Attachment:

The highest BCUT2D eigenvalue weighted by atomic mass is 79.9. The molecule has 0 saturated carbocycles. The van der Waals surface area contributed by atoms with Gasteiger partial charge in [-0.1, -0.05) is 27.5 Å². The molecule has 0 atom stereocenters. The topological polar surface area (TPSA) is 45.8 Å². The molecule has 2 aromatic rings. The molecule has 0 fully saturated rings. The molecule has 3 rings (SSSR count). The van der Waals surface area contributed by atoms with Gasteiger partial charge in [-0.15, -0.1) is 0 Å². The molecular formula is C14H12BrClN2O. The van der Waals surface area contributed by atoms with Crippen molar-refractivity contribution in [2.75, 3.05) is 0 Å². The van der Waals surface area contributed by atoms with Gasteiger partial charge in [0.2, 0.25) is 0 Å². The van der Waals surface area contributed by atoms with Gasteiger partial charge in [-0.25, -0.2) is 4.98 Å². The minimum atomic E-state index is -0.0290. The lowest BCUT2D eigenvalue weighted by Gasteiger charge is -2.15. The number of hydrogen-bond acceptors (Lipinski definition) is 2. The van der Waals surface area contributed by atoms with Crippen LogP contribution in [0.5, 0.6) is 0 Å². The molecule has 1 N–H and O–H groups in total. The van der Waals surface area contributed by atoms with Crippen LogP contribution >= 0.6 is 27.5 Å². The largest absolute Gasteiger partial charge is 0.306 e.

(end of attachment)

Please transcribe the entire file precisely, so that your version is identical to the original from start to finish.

The highest BCUT2D eigenvalue weighted by atomic mass is 79.9. The molecule has 0 saturated carbocycles. The van der Waals surface area contributed by atoms with Gasteiger partial charge in [-0.1, -0.05) is 27.5 Å². The molecule has 0 atom stereocenters. The topological polar surface area (TPSA) is 45.8 Å². The molecule has 2 aromatic rings. The molecule has 0 fully saturated rings. The molecule has 3 rings (SSSR count). The van der Waals surface area contributed by atoms with Gasteiger partial charge in [-0.15, -0.1) is 0 Å². The molecular formula is C14H12BrClN2O. The van der Waals surface area contributed by atoms with Crippen molar-refractivity contribution in [2.75, 3.05) is 0 Å². The van der Waals surface area contributed by atoms with Gasteiger partial charge in [0.2, 0.25) is 0 Å². The van der Waals surface area contributed by atoms with Gasteiger partial charge in [-0.25, -0.2) is 4.98 Å². The minimum atomic E-state index is -0.0290. The lowest BCUT2D eigenvalue weighted by Gasteiger charge is -2.15. The number of hydrogen-bond acceptors (Lipinski definition) is 2. The van der Waals surface area contributed by atoms with Crippen LogP contribution in [0.5, 0.6) is 0 Å². The molecule has 1 N–H and O–H groups in total. The van der Waals surface area contributed by atoms with Crippen LogP contribution >= 0.6 is 27.5 Å². The largest absolute Gasteiger partial charge is 0.306 e.